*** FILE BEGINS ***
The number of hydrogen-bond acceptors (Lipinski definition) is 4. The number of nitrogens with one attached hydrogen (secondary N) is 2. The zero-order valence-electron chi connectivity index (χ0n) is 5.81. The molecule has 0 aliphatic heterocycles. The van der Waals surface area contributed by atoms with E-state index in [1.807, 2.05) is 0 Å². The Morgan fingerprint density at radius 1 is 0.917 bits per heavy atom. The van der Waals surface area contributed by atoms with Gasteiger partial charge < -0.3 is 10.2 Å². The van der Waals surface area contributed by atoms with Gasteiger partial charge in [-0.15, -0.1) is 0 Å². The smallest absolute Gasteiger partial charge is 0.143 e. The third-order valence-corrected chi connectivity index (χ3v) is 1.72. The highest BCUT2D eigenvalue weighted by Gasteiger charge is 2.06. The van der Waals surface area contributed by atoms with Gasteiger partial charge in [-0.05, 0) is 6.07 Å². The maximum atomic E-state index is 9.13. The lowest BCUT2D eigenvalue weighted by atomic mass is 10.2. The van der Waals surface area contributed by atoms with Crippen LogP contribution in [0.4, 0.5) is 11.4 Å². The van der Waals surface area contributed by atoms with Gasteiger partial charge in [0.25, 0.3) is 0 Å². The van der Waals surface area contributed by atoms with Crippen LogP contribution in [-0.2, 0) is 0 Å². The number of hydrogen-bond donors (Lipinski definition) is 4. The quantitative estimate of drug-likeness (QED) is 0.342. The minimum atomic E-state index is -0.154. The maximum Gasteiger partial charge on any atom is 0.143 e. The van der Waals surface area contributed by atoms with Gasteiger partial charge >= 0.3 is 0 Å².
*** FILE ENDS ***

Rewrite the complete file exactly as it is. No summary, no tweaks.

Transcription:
The number of hydrogen-bond acceptors (Lipinski definition) is 4. The number of nitrogens with one attached hydrogen (secondary N) is 2. The zero-order valence-electron chi connectivity index (χ0n) is 5.81. The molecule has 0 aliphatic heterocycles. The van der Waals surface area contributed by atoms with E-state index in [1.807, 2.05) is 0 Å². The Morgan fingerprint density at radius 1 is 0.917 bits per heavy atom. The van der Waals surface area contributed by atoms with Gasteiger partial charge < -0.3 is 10.2 Å². The van der Waals surface area contributed by atoms with Gasteiger partial charge in [-0.15, -0.1) is 0 Å². The smallest absolute Gasteiger partial charge is 0.143 e. The third-order valence-corrected chi connectivity index (χ3v) is 1.72. The highest BCUT2D eigenvalue weighted by Gasteiger charge is 2.06. The van der Waals surface area contributed by atoms with Gasteiger partial charge in [-0.05, 0) is 6.07 Å². The maximum atomic E-state index is 9.13. The lowest BCUT2D eigenvalue weighted by atomic mass is 10.2. The van der Waals surface area contributed by atoms with Crippen LogP contribution in [0.4, 0.5) is 11.4 Å². The van der Waals surface area contributed by atoms with Gasteiger partial charge in [0.25, 0.3) is 0 Å². The van der Waals surface area contributed by atoms with Crippen LogP contribution in [-0.2, 0) is 0 Å². The number of hydrogen-bond donors (Lipinski definition) is 4. The quantitative estimate of drug-likeness (QED) is 0.342. The minimum atomic E-state index is -0.154. The maximum Gasteiger partial charge on any atom is 0.143 e. The van der Waals surface area contributed by atoms with Gasteiger partial charge >= 0.3 is 0 Å².